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Paperclips to Airplanes: Classifying Your Products for Export

Published: 15 Apr 2014 03:08:53 PST

This entry is part 3 of a series for SMEs interested in exporting.

In our previous entries, we discussed both some reasons for exporting and introduced some resources for starting your market research. With these two background items in mind, we can move on to some of the details in more depth.

A critical step in beginning your research is to determine the correct Schedule B classification numbers for any product you intend to export.  This is necessary both in obtaining government help as well as a reporting requirement when you start shipping. The Census Bureau Foreign Trade Division maintains a Schedule B search engine at which takes you step by step through the classification process. As they note, it covers everything "from paperclips to airplanes." Keep in mind that the Schedule B numbers are U.S.-specific; if you're interested in international classifications, the first 6 digits of the Harmonized System (HS Codes or HTS Codes) are globally recognized but the additional digits are only used for U.S. classifications. jumble

You will find that this information, though sometimes difficult to determine correctly, will be a significant help with your market research.  At a macro level, the Census Bureau offers data on total U.S. exports of up to ten Schedule B numbers by destination country in its Foreign Trade Selected Commodity Subscription Service. For waterborne trade, PIERS PRO provides shipment-specific data on individual exports including embarkation and destination ports as well as the full text of commodity descriptions directly as entered by shippers. (PIERS offers other products that integrate Census data directly with the U.S. customs records; contact us for details.)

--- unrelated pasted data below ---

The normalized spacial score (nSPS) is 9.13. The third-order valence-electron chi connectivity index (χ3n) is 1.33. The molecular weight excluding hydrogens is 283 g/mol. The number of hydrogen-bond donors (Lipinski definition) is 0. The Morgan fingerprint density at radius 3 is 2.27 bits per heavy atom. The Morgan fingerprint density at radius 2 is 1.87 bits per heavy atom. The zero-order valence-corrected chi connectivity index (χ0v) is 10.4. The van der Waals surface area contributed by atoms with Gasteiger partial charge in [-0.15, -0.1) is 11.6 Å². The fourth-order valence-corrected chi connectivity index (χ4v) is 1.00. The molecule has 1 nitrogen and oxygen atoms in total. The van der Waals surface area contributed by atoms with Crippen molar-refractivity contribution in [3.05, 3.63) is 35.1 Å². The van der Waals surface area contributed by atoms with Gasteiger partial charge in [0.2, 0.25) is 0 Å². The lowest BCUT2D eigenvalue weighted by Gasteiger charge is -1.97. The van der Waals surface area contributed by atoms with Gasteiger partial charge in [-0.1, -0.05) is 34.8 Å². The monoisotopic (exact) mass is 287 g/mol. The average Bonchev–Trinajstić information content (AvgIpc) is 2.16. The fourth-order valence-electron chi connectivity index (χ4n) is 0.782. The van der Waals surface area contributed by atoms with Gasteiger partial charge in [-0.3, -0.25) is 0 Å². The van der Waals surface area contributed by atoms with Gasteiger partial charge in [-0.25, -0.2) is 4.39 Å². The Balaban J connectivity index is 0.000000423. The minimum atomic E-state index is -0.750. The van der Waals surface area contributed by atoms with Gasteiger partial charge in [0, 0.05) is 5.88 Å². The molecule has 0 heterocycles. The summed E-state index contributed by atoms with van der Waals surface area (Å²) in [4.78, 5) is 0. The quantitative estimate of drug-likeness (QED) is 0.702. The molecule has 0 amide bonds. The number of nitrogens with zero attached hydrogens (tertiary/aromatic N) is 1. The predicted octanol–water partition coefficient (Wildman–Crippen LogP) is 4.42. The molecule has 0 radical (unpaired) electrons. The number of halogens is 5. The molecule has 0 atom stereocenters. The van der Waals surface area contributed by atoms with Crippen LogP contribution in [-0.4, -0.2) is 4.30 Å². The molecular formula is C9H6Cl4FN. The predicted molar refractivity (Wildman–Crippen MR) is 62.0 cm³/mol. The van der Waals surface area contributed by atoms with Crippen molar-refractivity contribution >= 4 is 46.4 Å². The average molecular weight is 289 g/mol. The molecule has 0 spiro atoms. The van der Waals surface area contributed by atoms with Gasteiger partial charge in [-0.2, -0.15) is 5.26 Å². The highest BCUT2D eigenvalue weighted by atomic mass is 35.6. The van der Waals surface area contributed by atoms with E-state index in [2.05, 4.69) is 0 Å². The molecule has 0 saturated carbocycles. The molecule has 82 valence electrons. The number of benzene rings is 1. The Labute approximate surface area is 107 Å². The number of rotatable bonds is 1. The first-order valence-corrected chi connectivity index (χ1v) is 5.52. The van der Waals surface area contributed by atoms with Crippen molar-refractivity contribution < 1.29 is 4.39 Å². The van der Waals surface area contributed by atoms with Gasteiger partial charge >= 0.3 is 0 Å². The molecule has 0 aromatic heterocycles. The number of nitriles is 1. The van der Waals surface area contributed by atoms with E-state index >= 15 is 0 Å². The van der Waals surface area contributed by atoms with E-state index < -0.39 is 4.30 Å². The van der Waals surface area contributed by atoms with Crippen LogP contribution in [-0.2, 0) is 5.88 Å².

Though it won't apply to the majority of exports, some products require an additional categorization called ECCN (Export Control Classification Number). These relate to specific types of  "dual-use" commodities such as telecommunications and electronics, pharmaceuticals, and other specialized technologies. These may require additional clearances from agencies such as the State Department, Defense Department, or others. Each agency has its own procedures which are important to understand so as not to waste time and effort on prohibited markets and prospects. Exporters of paperclips should have no concern - but exporters of airplanes might. A quick check at the link above will provide more information. Embargoed countries are limited to 5 at present: Cuba, Iran, North Korea, Sudan, and Syria, but there are additional parties of concern that also require additional due diligence - check the link for more information.

Duly classified and researched ... you're now ready to find trading partners abroad, the topic of our next entry.

Ready to learn more about PIERS Pro, which includes export searches by HS Codes, to start your research in detail?


photo credit: DaveBleasdale via photopin (cc)

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